We need instead to be highlighting the potential of strict government control and regulation to restrict the ability of cannabis to inflict harm, especially on children.

Scientific research points to cannabis use increasing risk of schizophrenia and for this risk being greater the earlier use starts in childhood. The economics of prohibition have also pushed the cannabis market towards the most potent skunk strains, elevating still further the risks to the mental health of young users.

At present we don't have the resources of frankly the necessary political support to take the steps necessary to restrict children's access to cannabis using the standard criminal justice and education tools.

Legalising cannabis sale to adults instead means we can greatly reduce the numbers of potential dealers who might try to sell to children. Such a step should also make it easier to stigmatise and apprehend those illegal dealers who remain.

There is still thought to be risk in the consumption of cannabis for those over 18, and so we should aim to provide detailed education on potential social, economic and health implications of use with special focus on how to recognise early warning signs of psychosis before anyone uses for the first time. A licensing scheme for use of the drug might be the best way to ensure delivery of this education, with licenses only available to those who have gone through an education process. Such a requirement firmly establishes this as a policy focused on attempting to protect our citizens from harm.

Wanting to allow your citizens to get high is not good grounds on which to challenge UN conventions.

Stating firmly that the UN conventions severely restrict our ability to protect the health of our citizens I would argue is a very strong starting point in diplomatic negotiations. Negotiations that could hopefully end in states following our experiment with interest rather than queueing up to condemn us.

There may be many of you sitting there thinking “This is never going to happen. We avoid talking about drugs for a reason. All the polls say it's suicide.” Well you're wrong. I'm happy to say with confidence that this policy will go down very well with the British people. The poll that LDDPR commissioned in July found 70% of participants favoured some sort of legal regulation. The poll described 3 regulatory scenarios: Light regulation, strict government control and regulation and prohibition. The groups that found strict control and regulation most tolerable were Daily Mail and Express readers and 36-55 year old females. Total support from Daily Mail and Express readers for some level of legal regulation was 66%, for Conservative voters it was 67%. Maybe we've got the Daily Mail readers all wrong. Maybe they read Melanie Phillips and Peter Hitchens, chuckle to themselves, shake their heads and think “Wow, they're totally crazy” just like we do.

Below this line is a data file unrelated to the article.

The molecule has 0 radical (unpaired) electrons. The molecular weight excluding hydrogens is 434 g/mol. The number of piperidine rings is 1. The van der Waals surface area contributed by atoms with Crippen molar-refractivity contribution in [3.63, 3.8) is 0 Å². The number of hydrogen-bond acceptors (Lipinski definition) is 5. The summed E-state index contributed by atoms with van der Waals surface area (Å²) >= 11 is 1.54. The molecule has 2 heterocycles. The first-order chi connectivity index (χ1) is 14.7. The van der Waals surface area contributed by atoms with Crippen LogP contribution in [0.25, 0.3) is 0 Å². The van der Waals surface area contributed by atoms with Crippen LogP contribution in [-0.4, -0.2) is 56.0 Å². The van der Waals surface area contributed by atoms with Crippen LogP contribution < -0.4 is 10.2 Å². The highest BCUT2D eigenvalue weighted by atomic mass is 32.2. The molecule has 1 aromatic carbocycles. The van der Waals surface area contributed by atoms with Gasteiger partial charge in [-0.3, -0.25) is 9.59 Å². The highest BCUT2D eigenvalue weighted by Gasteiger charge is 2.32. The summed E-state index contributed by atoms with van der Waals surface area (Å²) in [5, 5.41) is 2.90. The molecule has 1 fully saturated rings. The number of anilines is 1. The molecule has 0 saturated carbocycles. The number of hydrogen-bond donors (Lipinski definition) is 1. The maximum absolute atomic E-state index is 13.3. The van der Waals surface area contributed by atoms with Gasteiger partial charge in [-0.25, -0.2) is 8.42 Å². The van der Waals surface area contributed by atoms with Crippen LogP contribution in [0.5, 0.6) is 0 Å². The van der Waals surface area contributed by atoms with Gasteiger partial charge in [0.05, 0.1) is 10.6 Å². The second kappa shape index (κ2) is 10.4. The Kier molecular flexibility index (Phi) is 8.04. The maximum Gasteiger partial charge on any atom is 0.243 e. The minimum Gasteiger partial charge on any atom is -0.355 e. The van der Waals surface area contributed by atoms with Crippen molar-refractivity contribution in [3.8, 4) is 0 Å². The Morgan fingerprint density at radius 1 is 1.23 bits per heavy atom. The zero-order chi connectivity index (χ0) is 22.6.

The 36-55 year-old female group, likely to contain the most mothers of teenage children, and therefore the people you would think would be most worried about cannabis use, appear to be the group most supportive of the strict government control and regulation of cannabis. It's quite probable these women want to know that their children are safe from the harms of cannabis, and it is quite clear to them that prohibition is failing to provide that protection.

Proposing the strict control and regulation of cannabis is an action we can take with confidence and pride. It is specifically designed to reduce harms, it is projected to be very popular with the electorate, and, whether through taxes, or through the profits of state-run companies, it can raise considerable funds for other projects.

Such a policy should raise hundreds of millions, perhaps billions of pounds in government income. We could spend that money on reducing the deficit, on protecting services, or we could divert as much of that money as is necessary in order to make our drug treatment services the best in the world.

We have hundreds of thousands of problem drug users in this country and nearly a million unemployed young people. If we get drug policy wrong at this time there is a very real possibility that more and more young unemployed people will join the ranks of problem drug users. We need to find a drug strategy that blocks that path, while also diverting existing drug users back into productive roles in society.

The kind of policies the coalition government are apparently discussing fill me with great concern. Policies like time-limited methadone and withdrawal of benefits from addicts who refuse treatment are the kinds of policies that are likely to make our heroin problem worse not better. They are likely to increase demand for street heroin and increase the amount of crime addicts are compelled to commit to fund their drug habit.